Border Collies are the workaholics of the canine
world. For hundreds of years, they have been bred to work livestock—safely, quietly, effectively and tirelessly. They
have been adapted to use in many climates around the world, herding an amazingly wide range of livestock, and other animals.
These dogs don’t fit into any mold.The shepherds who have bred them over countless generations, bred them to do a job,
not just look a certain way to the owner or observer. Even the style of the way a particular dog works has come about through
selective breeding to produce a dog that can do the job in the best possible way.
The actual breed of dogs, known
as Border Collies come from Scotland, along the border between Scotland and England. Thus, the name Border collie. Registered
Border Collies were first imported into the United States in the 1920s. In many parts of the world they are actually known
as Working Sheepdogs.
A Short (very short) History of the Border Collie
During the time of
the Roman empire, the Romans brought numerous herding dogs to the British Isles. Many of these dogs had come from Northern
Africa, but only a few could withstand Britain's cold, wet weather. However, those that did survive, were bred with the
local dogs, which were descendants of the Celtic dogs from north of Ireland.
Those original Roman herding dogs were
larger than we see now—they were actually a combination of herding and guarding dog. They and shepherds came to the
British Isles with the sheep that were meant to feed the Roman armies. As the Roman empire lost strength and hold on the British
Isles, the Vikings of Scandinavian north increased their raiding, eventually overcoming and invading the areas we now know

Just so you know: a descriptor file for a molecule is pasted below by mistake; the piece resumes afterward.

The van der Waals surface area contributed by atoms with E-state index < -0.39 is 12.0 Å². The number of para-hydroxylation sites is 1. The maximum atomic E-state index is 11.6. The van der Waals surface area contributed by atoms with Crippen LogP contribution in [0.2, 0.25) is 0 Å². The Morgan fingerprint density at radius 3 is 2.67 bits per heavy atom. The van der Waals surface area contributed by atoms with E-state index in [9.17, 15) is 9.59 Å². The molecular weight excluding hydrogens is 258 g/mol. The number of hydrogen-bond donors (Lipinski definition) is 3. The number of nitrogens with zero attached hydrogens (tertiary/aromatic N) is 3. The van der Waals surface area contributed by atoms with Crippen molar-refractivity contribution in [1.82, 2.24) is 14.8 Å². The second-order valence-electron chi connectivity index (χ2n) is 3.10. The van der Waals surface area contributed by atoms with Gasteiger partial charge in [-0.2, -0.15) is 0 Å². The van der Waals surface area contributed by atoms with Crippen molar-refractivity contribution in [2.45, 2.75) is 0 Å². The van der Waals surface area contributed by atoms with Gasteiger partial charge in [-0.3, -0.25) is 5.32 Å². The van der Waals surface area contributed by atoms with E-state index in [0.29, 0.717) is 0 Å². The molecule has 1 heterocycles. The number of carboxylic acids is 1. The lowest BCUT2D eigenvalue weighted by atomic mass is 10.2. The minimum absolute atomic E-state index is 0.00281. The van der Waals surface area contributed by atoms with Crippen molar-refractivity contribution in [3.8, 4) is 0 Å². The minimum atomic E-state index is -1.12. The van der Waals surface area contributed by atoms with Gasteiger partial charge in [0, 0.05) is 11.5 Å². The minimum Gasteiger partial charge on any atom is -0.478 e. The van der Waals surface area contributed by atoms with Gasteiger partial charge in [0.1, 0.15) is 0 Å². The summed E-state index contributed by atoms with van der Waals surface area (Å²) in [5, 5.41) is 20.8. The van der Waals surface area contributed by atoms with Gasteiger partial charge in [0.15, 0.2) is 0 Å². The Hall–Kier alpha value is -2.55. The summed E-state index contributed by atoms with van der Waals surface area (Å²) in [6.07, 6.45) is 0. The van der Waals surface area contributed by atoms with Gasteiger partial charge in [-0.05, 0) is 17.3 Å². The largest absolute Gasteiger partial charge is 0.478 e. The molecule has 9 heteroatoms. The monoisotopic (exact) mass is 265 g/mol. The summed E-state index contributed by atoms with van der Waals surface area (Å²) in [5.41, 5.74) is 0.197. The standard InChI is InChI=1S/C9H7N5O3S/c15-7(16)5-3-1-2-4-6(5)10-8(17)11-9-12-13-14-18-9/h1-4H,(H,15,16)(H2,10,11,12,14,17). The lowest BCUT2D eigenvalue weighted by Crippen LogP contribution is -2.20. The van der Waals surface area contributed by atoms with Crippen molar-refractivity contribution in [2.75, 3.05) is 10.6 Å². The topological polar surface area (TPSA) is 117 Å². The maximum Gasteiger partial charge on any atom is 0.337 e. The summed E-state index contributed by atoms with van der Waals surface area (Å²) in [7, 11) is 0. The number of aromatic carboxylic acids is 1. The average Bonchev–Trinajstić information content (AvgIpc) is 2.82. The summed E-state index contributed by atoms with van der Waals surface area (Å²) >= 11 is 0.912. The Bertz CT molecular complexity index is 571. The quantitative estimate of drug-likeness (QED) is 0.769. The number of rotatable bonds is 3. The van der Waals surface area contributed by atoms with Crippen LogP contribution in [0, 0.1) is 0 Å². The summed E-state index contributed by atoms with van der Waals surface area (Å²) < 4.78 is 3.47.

as Ireland and Scotland, bringing their own herding dogs.
These new sheep herding dogs were smaller, lighter and quicker
dogs. Far more suited to the rocky Scottish highlands, they were crossed with the Roman breeds, eventually giving rise to
a dog called collie, which seems to be derived from the ancient celtic word colley, thought to mean useful and/or faithful.
It is also similar to a word that meant black, in one Celtic dialect. The word colley eventually was used for a dog working
Various types of this dog were used around the British Isles, and gave rise to several other herding breeds
we know today, such as the Rough Collie, Shetland Sheepdog, and Bearded Collie. By 1576, a Dr. Johannes Caius gave a description
of a working shepherd’s dog that surely describes our modern day Border Collie, in his book “English Dogges.”
The type we now know as Border Collies were first dubbed so by James Reid (secretary of the International Sheepdog Society),
in 1915 in registration forms to indicate the dog’s origins from around the border between Scotland and England. By
this time, the breed had been proving itself to be the best herding dogs both on the farm and in trials. Indeed, the first
recorded Sheepdog trial was held in Bala, Wales, in October of 1873, and was won by William Thomson and his dog Tweed.
For information on how Border Collies work on hazing Canada Geese, be sure to visit our page, "Why Use Border Collies?"